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Finland founds "wall of shame" to prevent money laundering

A public list of non-compliant firms is meant to spur them to meet the requirements of a new anti-money laundering law.

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Image: Tomi Natri / AOP
Yle News

Finland is planning to establish its first "wall of shame" for companies and other so-called "reporting entities" that have not taken the necessary steps to prevent money laundering in line with the 2017 Anti-Money Laundering Act.

The list would for example include automobile dealers or real estate brokers who have not fulfilled the obligations of the law, which include doing due diligence on their customers and providing appropriate employee training on the subject. For instance, the new law requires business owners to check the identity of anyone making a purchase worth more than 10,000 euros.

An investigation into company negligence in this area is almost finished, and state authorities are expected to levy their first administrative fines and penalty payments by the end of the year. A prerequisite for all the sanctions is that the violation or neglect was either intentional or the result of negligence.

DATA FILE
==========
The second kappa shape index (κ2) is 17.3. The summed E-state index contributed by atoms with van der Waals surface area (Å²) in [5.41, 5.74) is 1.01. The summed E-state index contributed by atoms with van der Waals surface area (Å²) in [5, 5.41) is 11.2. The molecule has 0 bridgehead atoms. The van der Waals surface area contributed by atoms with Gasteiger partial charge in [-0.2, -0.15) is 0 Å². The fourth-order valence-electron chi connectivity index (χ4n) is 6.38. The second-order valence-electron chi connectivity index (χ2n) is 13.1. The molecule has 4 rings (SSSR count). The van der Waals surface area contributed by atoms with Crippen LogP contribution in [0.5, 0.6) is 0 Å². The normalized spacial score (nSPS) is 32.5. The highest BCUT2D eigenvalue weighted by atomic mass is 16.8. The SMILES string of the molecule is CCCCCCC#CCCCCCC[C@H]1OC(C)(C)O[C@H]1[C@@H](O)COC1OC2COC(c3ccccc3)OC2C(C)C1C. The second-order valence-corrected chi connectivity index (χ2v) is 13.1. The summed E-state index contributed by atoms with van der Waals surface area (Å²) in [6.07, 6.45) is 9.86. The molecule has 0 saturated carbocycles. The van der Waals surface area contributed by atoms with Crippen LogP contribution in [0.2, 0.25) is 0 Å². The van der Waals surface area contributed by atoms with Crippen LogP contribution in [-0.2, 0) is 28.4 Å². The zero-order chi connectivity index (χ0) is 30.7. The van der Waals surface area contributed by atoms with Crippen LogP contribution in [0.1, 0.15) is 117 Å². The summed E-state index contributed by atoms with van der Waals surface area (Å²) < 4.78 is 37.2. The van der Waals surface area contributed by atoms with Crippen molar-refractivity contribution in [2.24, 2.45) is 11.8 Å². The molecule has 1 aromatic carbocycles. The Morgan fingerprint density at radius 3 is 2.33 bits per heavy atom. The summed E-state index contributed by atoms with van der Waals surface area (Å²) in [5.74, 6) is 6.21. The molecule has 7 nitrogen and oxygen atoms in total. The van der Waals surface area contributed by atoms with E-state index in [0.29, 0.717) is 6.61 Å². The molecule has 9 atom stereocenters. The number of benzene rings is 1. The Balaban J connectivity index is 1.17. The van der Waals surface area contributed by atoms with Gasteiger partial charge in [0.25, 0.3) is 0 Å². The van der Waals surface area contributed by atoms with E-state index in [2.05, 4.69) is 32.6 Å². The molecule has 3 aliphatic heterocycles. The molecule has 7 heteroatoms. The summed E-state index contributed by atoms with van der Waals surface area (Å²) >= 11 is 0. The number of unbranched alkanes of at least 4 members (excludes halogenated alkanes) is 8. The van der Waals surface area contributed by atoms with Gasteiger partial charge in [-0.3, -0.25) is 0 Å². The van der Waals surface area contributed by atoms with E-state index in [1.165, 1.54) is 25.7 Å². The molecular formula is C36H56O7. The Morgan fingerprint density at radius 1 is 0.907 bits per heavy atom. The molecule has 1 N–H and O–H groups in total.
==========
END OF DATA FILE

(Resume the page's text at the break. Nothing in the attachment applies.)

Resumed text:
"The law isn't credible if the reporting entities don't take care of the basics," says chief inspector Vesa Härmälä of Southern Finland's Regional State Administrative Agency (AVI).

FATF raps Finland over enforcement

The inter-governmental Financial Action Task Force, formed in 1989 to combat money laundering and terrorist financing, criticised Finland in the spring for failing to impose punishments that would promote enforcement of the new law. The public list is a response to this criticism.

Finland's Financial Supervision Authority, the Police Lottery Authority, the National Board of Patents and Registration, and the Finnish Bar Association will join the AVI units in supervising compliance.

"Companies that neglect to monitor their customers and evaluate the associated risks will be made subject to public reproach, which is more effective than being charged in an isolated money laundering case," says Pirjo Jukarainen, a researcher at the Police University College.

Very few money laundering cases are ever tried in a court of law, yet it is feared that the illegal practice is growing in Finland, especially in the real estate market.

Helsinki's District Court recently dismissed all charges in a case that would have been Finland's largest in history, as there were insufficient grounds to establish the criminal origin of the money in question.

Better enforcement of the Anti-Money Laundering Act is hoped to make it easier to crack down on these kinds of offenses.

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